The area under each signal (shown with blue shading above) is what is measured (integrated) and taken as a ratio to compare the relative numbers of hydrogen atoms producing each signal in an NMR spectrum.
In Figure of NMR Spectrum of 1,4-dimethylbenzene we have indicated the relative step heights as 1.0 and 1.5 (in dimensionless units). Had these values not been given, we would have measured the step heights with a ruler and taken their ratio. Since the actual number of hydrogen atoms giving rise to the signals is not likely to be 1 and 1.5 (we cannot have a fraction of an atom), we can surmise that the true number of hydrogens producing the signals is probably 2 and 3, or 4 and 6, etc. For 1,4-dimethylbenzene the actual values are, of course, 4 and 6.
Whether NMR data are provided as in Figure of NMR Spectrum of 1,4-dimethylbenzene with an integral step over each signal, or simply with numbers that represent each signal’s relative area, the process of interpreting the data is the same because the area of each signal is proportional to the number of hydrogen atoms producing that signal. (It is important to note that in 13C NMR spectroscopy signal area is not relevant in routine analyses.)
Coupling (Signal Splitting)
Coupling, also referred to as signal splitting or signal multiplicity, is a third feature of 1H NMR spectra that provides very useful information about the structure of a compound.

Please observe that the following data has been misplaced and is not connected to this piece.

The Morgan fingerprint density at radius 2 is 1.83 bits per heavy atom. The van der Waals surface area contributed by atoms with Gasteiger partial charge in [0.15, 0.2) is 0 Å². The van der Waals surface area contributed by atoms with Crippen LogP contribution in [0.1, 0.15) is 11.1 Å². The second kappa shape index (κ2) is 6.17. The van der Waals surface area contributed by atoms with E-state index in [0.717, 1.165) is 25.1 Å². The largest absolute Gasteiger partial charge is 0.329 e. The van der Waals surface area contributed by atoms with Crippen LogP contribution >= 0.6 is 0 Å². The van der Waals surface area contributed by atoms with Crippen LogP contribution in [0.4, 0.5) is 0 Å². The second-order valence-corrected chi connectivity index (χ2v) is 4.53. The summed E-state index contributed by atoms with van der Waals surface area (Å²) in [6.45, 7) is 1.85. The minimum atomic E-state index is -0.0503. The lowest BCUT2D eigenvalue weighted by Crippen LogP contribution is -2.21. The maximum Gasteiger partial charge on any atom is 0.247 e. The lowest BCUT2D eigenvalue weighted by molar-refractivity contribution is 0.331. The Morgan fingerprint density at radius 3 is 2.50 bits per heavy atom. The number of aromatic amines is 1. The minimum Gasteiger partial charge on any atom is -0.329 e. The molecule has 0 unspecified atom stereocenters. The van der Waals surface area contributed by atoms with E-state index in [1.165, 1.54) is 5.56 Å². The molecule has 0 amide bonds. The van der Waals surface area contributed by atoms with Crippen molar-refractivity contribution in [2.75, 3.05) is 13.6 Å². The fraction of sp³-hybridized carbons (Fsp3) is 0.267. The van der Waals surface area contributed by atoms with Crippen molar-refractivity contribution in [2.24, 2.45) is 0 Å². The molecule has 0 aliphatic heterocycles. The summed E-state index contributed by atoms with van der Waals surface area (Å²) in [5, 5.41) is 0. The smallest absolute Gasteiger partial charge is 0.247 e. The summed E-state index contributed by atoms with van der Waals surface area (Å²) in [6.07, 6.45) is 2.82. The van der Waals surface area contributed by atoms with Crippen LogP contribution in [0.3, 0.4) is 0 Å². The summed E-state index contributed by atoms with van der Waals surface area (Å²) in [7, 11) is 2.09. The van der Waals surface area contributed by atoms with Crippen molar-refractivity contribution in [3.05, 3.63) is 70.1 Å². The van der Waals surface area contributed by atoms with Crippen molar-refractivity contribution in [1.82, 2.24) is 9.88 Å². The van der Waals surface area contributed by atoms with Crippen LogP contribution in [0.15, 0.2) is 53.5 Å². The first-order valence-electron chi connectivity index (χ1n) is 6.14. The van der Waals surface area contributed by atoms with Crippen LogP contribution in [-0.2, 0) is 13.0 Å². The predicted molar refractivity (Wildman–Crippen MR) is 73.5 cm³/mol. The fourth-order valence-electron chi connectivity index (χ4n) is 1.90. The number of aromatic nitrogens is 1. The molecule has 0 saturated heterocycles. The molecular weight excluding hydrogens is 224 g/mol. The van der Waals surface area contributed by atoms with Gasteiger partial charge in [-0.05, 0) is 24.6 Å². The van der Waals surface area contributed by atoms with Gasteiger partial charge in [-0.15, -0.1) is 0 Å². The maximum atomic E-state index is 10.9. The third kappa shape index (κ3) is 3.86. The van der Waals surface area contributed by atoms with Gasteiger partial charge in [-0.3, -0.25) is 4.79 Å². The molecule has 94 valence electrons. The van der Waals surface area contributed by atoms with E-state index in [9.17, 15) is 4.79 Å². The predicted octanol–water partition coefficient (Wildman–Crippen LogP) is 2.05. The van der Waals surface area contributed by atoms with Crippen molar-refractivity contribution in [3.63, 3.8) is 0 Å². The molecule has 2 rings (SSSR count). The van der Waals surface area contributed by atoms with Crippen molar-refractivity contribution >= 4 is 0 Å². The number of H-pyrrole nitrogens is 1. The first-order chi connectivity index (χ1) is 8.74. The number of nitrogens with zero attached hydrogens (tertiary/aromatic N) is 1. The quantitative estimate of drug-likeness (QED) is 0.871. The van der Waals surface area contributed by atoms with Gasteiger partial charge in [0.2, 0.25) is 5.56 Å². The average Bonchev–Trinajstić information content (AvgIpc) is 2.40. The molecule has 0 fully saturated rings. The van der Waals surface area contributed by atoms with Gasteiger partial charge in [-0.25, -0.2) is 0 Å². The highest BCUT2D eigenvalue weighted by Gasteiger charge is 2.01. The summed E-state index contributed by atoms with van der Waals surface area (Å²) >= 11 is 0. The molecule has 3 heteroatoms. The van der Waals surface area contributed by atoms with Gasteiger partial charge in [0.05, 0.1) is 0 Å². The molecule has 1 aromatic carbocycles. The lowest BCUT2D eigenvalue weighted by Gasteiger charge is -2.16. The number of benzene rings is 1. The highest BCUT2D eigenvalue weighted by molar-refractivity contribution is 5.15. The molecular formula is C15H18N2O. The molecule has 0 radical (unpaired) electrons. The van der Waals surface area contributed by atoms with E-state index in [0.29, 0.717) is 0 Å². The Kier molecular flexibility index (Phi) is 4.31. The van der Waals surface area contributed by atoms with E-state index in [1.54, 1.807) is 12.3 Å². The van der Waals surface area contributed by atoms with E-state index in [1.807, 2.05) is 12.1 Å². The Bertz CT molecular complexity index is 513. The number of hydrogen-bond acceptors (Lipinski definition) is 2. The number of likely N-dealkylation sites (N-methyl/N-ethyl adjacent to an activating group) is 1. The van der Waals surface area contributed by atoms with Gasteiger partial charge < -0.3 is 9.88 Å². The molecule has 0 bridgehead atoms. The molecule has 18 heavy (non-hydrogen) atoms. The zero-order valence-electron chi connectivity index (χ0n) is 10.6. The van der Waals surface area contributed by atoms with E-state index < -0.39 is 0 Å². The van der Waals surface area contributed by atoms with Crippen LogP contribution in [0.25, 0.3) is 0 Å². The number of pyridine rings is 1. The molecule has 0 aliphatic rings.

Coupling is caused by the magnetic effect of nonequivalent hydrogen atoms that are within 2 or 3 bonds of the hydrogens producing the signal.
The effect of the nearby hydrogens is to split (or couple with) the energy levels of the hydrogens whose signal is being observed, and the result is a signal with multiple peaks. (Notice that we have been careful to differentiate use of the words signal and peak. A group of equivalent atoms produces one signal that may be split into multiple peaks.) however, the importance of coupling is that it is predictable, and it gives us specific information about the constitution of the molecule under study.
The typical coupling we observe is from nonequivalent, vicinal hydrogens, that is, from hydrogens on adjacent carbons, separated by three bonds from the hydrogens producing the signal. Coupling can also occur between nonequivalent geminal hydrogens (hydrogens bonded to the same carbon) if the geminal hydrogens are in a chiral or conformationally restricted molecule.
A simple rule exists for predicting the number of peaks expected from vicinal coupling in 1H NMR:
Number of peaks from vicinal coupling in a 1H NMR signal = n + 1
Where n is the number of vicinal hydrogen atoms that are nonequivalent to those producing the signal.
This rule is applicable in general to achiral molecules without conformational barriers. The 1H NMR spectrum of 1,4-dimethylbenzene is an example where n = 0 (in the above equation) regarding the hydrogen atoms producing the signals at δ 7.0 and at δ 2.3. There are no hydrogen atoms on the carbons adjacent to the methyl groups; hence n=0 for the signal at δ 2.3, and the signal is a singlet (signals with only one peak are called singlets). And, since all of the hydrogen atoms on the ring are equivalent by symmetry and there are no adjacent nonequivalent hydrogen atoms, n=0 for the hydrogens on the ring producing the signal at δ 7.0, and hence this signal is a singlet as well.
The 1H NMR spectrum of 1,1,2-trichloroethane, shown in Figure below, provides an example where n is not equal to zero, and coupling is therefore evident. In the spectrum of 1,1,2-trichloroethane we see two signals: one with three peaks and one with two peaks. These signals are called, respectively, a triplet and a doublet. The signal for the CHCl2
hydrogen is a triplet because there are two hydrogen atoms on the adjacent carbon (n=2). The signal for the CH2Cl hydrogens is a doublet because there is one hydrogen on the adjacent carbon (n=1).